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J Pediatr Surg. 2011 Nov;46(11):2146-50. doi: 10.1016/j.jpedsurg.2011.07.001.

The use of laparoscopy in ventriculoperitoneal shunt revisions.

Author information

  • 1The Division of Pediatric General Surgery, Montreal Children's Hospital, McGill University Health Centre, Montreal, Quebec, Canada H3H 1P3. kmartin2008@meds.uwo.ca

Abstract

INTRODUCTION:

Ventriculoperitoneal shunts (VPSs) are routinely placed in children with hydrocephalus. However, they often encounter problems, and revisions are frequent. We sought to evaluate our institutional experience with laparoscopic-assisted VPS revisions.

METHODS:

With institutional review board approval, a retrospective chart review of 17 consecutive patients who underwent 19 laparoscopic-assisted VPS revisions was conducted. Data extracted included patient demographics, indications for laparoscopic-assisted revision, complications, and shunt outcomes.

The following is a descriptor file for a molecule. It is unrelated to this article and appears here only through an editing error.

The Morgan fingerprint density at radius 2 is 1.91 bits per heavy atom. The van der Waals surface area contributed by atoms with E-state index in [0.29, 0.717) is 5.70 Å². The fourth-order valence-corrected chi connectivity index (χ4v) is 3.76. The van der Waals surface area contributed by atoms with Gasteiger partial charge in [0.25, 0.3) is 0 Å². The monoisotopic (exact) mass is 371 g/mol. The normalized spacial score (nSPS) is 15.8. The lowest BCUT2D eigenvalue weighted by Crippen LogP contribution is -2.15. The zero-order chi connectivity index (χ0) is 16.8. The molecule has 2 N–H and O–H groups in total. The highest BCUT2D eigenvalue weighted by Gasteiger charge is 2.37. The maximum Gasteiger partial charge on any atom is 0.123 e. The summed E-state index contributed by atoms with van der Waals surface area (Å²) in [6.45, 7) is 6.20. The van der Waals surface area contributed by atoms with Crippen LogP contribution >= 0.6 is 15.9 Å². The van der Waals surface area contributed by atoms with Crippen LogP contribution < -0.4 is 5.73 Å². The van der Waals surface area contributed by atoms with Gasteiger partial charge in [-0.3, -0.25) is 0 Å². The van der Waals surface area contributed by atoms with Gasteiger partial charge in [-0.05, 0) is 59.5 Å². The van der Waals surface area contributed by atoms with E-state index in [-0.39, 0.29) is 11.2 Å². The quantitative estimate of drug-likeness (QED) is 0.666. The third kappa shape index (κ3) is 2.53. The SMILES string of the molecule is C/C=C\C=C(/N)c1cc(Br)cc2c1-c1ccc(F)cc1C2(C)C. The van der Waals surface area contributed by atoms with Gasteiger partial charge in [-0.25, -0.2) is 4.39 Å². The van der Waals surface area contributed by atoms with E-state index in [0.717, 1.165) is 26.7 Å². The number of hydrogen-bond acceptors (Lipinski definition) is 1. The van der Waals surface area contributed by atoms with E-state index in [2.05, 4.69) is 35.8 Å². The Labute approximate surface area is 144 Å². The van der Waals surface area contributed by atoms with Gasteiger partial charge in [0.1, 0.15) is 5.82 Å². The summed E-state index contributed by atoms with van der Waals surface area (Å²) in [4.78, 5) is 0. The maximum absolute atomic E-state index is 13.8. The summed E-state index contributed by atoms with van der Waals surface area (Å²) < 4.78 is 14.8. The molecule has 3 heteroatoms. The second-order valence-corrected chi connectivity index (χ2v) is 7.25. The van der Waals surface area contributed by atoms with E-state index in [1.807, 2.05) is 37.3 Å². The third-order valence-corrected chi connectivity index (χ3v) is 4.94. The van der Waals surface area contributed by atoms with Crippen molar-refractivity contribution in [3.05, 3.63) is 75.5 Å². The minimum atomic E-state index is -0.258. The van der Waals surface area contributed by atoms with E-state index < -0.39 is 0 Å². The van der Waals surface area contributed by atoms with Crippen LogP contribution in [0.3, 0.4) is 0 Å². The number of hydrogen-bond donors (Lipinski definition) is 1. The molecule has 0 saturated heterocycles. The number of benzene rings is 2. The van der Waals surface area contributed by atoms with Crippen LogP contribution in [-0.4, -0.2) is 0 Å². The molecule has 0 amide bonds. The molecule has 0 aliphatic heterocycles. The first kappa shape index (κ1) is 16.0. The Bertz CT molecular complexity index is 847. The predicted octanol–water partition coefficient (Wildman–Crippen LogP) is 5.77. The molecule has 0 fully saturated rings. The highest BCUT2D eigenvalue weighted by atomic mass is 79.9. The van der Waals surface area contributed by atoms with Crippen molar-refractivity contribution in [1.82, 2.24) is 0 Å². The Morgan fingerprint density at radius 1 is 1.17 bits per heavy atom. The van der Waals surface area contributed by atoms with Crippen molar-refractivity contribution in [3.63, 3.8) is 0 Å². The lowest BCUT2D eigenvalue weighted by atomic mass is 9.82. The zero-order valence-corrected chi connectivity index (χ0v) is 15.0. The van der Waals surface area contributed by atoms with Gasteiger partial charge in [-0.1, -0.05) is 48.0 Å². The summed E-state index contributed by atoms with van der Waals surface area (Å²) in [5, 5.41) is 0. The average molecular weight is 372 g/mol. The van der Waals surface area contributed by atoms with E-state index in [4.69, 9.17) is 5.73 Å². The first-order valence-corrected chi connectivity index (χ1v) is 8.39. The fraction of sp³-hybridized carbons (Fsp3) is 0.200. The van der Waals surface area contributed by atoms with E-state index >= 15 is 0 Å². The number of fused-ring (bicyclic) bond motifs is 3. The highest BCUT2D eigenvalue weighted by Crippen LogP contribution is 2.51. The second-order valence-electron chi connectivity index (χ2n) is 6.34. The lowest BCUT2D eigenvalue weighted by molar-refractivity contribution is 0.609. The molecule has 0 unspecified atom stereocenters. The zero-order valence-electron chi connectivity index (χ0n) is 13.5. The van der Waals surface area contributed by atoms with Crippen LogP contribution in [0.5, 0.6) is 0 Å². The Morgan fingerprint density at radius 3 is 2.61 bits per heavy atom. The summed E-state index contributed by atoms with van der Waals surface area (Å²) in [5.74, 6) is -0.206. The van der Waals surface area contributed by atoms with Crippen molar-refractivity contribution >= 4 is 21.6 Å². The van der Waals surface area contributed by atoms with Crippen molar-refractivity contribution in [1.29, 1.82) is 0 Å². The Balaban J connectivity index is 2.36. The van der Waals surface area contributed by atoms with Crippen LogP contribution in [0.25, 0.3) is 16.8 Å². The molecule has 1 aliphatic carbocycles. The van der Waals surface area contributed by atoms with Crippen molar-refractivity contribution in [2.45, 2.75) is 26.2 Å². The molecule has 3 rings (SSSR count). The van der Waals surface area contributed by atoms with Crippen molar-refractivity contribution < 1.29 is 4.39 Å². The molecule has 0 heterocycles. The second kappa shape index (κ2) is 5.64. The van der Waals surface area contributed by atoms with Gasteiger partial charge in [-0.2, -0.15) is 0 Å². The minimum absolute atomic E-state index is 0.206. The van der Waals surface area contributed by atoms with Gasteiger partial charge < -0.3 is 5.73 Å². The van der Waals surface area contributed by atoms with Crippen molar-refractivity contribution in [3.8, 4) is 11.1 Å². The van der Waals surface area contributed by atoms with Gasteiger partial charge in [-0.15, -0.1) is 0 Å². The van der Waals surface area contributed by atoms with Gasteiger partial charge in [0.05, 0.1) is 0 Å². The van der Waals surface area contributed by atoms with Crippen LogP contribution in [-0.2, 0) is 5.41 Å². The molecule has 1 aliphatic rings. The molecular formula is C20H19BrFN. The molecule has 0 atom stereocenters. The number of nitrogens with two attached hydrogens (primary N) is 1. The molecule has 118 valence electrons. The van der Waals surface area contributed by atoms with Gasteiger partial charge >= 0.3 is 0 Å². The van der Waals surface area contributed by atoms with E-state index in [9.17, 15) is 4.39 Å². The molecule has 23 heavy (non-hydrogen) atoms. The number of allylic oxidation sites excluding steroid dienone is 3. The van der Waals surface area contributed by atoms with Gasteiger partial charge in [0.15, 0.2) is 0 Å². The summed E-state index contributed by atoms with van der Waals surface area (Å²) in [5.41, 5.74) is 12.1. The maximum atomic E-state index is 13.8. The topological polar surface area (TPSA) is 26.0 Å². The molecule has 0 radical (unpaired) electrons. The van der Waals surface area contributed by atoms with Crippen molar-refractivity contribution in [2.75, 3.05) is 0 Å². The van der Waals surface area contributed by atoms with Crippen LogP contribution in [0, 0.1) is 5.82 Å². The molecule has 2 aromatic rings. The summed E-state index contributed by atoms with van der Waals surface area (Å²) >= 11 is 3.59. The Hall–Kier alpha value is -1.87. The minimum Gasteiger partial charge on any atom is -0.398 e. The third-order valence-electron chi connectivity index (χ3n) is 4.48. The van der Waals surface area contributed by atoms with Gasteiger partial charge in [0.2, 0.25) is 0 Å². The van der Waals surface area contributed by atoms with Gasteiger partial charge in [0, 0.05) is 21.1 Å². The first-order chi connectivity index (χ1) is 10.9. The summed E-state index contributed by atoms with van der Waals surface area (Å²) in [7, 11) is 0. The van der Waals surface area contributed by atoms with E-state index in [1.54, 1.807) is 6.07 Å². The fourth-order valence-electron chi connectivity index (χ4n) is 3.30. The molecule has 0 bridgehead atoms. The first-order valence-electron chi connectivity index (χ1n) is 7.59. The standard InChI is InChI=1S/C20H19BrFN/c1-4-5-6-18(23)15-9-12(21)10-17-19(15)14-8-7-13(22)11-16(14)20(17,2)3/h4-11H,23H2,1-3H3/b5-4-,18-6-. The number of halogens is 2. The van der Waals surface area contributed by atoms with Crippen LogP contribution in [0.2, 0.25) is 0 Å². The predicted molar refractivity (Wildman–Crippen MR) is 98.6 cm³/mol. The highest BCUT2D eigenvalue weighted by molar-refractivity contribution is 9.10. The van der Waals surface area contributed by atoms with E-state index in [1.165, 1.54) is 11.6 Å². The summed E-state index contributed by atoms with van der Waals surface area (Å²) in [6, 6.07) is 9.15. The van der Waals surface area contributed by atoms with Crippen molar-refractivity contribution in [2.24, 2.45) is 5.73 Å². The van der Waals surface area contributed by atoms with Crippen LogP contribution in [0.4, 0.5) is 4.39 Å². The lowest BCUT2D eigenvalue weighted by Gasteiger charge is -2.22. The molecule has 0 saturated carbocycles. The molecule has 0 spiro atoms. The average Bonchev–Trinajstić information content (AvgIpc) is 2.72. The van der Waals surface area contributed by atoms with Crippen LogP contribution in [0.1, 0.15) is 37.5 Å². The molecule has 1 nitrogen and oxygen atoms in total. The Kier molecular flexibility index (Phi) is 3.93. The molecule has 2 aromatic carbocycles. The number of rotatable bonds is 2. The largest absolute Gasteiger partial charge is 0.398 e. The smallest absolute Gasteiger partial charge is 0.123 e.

RESULTS:

The median age at revision was 12 years (0.4-20 years). Ten children (58.8%) had 2 or more previous VPS revisions. Indications for laparoscopic revision included adhesive obstruction, broken shunt retrieval, cerebrospinal fluid pseudocyst, diagnostic laparoscopy, and conversion from ventriculoatrial shunt to VPS. Three patients required repeat VPS revision for distal shunt failure, whereas 2 patients required repeat VPS revision for proximal dysfunction. Failures occurred 5 to 258 days after laparoscopic-assisted revision. Median follow-up was 21 weeks (interquartile range, 6-57 weeks). No patients developed abdominal infections postoperatively.

CONCLUSION:

Laparoscopy is useful in select patients with distal VPS failure. Patients with multiple previous revisions, prior abdominal surgery, previous intraperitoneal infections, broken devices, or cerebrospinal fluid pseudocysts may benefit from this approach. Further prospective studies with long-term follow-up are needed to determine which patients benefit most from the laparoscopic-assisted approach.

Copyright © 2011 Elsevier Inc. All rights reserved.

PMID:
22075347
[PubMed - indexed for MEDLINE]
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